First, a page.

Chennai: World Chess champion Magnus Carlsen's style of play may be dry and not greatly entertaining but that does not mean his moves lack dynamism and creative ideas, say experts.
The 23-year-old Norwegian plays a wait and watch game. Wait for the opponent to make a mistake or grind slowly, tire out the opponent in a long end game.
An Indian chess player had earlier told IANS with astonishment: "I wonder whether Carlsen has a chess engine/computer inside his head. He plays exactly those moves suggested by chess engines."
A middle-aged player adopting such a style is understandable. It is baffling to see such a style from the 23-year-old world champion, said a senior chess player here.
Even grandmasters term Carlsen's style as dry.
However, not many agree with that view entirely.
"Carlsen doesn't play the most entertaining chess that often, but one should not exaggerate. His games do contain dynamism and creative ideas. One can't be number one in modern chess without being an all-round player," said World No.7 Anish Giri.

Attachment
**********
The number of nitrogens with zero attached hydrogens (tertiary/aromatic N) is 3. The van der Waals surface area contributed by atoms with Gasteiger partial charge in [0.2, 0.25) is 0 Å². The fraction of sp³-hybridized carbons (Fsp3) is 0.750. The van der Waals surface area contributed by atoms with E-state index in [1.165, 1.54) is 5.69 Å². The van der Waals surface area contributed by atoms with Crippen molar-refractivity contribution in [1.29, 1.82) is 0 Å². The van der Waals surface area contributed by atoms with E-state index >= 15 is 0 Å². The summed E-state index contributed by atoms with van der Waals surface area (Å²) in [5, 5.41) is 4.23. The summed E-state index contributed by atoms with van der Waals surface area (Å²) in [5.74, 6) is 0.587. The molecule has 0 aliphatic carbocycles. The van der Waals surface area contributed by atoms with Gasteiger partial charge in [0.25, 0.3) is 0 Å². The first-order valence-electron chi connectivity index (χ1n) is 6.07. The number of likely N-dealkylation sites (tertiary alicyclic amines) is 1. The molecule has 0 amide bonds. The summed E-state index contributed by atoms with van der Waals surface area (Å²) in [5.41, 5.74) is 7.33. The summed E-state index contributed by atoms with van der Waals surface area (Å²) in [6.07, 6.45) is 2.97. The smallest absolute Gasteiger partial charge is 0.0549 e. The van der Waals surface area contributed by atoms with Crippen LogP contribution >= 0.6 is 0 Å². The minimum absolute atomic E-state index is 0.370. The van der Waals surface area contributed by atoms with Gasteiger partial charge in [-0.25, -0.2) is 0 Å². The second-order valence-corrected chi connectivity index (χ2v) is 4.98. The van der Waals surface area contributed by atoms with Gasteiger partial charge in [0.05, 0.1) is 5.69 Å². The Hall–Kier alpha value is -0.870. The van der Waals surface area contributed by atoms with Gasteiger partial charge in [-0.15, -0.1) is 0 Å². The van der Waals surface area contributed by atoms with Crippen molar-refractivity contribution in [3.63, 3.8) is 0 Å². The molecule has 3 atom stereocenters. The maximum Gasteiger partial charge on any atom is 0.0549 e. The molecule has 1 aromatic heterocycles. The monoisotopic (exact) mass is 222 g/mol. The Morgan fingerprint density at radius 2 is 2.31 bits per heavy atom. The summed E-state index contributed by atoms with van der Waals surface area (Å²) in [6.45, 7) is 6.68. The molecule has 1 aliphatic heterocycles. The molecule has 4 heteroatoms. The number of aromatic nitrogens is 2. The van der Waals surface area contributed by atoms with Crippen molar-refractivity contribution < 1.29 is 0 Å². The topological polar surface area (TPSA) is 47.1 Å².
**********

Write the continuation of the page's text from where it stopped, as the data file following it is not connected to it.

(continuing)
According to him, it is not Carlsen that one should be worried about.
"Magnus will steer his opponents toward positions they are uncomfortable. He does not mind getting almost nothing out of the opening, as long as his opponents are out of the elements. The reason is Magnus believes that he can beat anyone. He does not care for fancy wins," Susan Polgar, a four-time women's World chess champion, told IANS.
"He only cares that he wins every game, if he could. Not many people have this kind of self confidence," she added.
As to Indian grandmaster Viswanathan Anand's chances of rebounding in the title match following his defeat against Carlsen Sunday, she said: "He (Anand) cannot allow Carlsen to get inside his head. If he can do this, he can bounce back. Right now, he is making mistakes he normally would not make against others. He is allowing Magnus to psyche him out."
"Anand is a fighter and I hope that he will fight. He cannot be timid. He cannot allow Magnus to steer the game towards the type of positions he likes," she added.
Anand has not been the favourite, and even less so after Sunday's second game loss. But with 10 games to go, there is hope among his fans, Giri said.
Polgar said Anand has nothing to lose at this point. Win, lose, or draw -- he should fight like a champion, one game at a time.
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Updated Date: Nov 10, 2014 18:07:39 IST